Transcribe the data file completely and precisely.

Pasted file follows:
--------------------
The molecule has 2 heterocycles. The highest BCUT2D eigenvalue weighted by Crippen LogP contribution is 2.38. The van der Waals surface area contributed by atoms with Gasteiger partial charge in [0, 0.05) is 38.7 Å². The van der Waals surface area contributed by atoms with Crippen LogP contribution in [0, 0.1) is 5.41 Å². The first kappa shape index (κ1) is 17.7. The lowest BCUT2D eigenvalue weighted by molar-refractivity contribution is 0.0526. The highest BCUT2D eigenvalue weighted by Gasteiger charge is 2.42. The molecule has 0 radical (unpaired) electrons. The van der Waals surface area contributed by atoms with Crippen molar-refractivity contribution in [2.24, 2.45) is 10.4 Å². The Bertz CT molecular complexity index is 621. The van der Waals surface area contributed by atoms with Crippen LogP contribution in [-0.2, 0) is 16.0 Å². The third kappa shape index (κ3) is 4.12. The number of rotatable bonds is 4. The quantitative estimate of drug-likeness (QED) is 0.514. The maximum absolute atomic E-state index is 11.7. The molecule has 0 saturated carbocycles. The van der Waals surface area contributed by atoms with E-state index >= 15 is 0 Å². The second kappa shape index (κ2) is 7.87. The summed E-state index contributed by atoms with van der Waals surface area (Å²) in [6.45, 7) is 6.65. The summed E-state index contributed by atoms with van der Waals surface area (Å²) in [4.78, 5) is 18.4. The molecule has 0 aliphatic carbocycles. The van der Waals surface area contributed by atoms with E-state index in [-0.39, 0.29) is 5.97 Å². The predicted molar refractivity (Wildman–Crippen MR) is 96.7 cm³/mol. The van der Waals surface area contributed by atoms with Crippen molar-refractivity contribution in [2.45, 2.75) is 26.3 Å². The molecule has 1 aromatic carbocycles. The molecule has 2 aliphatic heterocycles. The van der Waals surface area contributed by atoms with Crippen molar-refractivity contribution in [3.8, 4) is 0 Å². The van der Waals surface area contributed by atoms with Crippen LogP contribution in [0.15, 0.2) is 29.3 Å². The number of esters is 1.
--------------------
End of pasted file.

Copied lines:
The molecule has 2 heterocycles. The highest BCUT2D eigenvalue weighted by Crippen LogP contribution is 2.38. The van der Waals surface area contributed by atoms with Gasteiger partial charge in [0, 0.05) is 38.7 Å². The van der Waals surface area contributed by atoms with Crippen LogP contribution in [0, 0.1) is 5.41 Å². The first kappa shape index (κ1) is 17.7. The lowest BCUT2D eigenvalue weighted by molar-refractivity contribution is 0.0526. The highest BCUT2D eigenvalue weighted by Gasteiger charge is 2.42. The molecule has 0 radical (unpaired) electrons. The van der Waals surface area contributed by atoms with Crippen molar-refractivity contribution in [2.24, 2.45) is 10.4 Å². The Bertz CT molecular complexity index is 621. The van der Waals surface area contributed by atoms with Crippen LogP contribution in [-0.2, 0) is 16.0 Å². The third kappa shape index (κ3) is 4.12. The number of rotatable bonds is 4. The quantitative estimate of drug-likeness (QED) is 0.514. The maximum absolute atomic E-state index is 11.7. The molecule has 0 saturated carbocycles. The van der Waals surface area contributed by atoms with E-state index >= 15 is 0 Å². The second kappa shape index (κ2) is 7.87. The summed E-state index contributed by atoms with van der Waals surface area (Å²) in [6.45, 7) is 6.65. The summed E-state index contributed by atoms with van der Waals surface area (Å²) in [4.78, 5) is 18.4. The molecule has 0 aliphatic carbocycles. The van der Waals surface area contributed by atoms with E-state index in [-0.39, 0.29) is 5.97 Å². The predicted molar refractivity (Wildman–Crippen MR) is 96.7 cm³/mol. The van der Waals surface area contributed by atoms with Crippen molar-refractivity contribution in [2.45, 2.75) is 26.3 Å². The molecule has 1 aromatic carbocycles. The molecule has 2 aliphatic heterocycles. The van der Waals surface area contributed by atoms with Crippen molar-refractivity contribution in [3.8, 4) is 0 Å². The van der Waals surface area contributed by atoms with Crippen LogP contribution in [0.15, 0.2) is 29.3 Å². The number of esters is 1.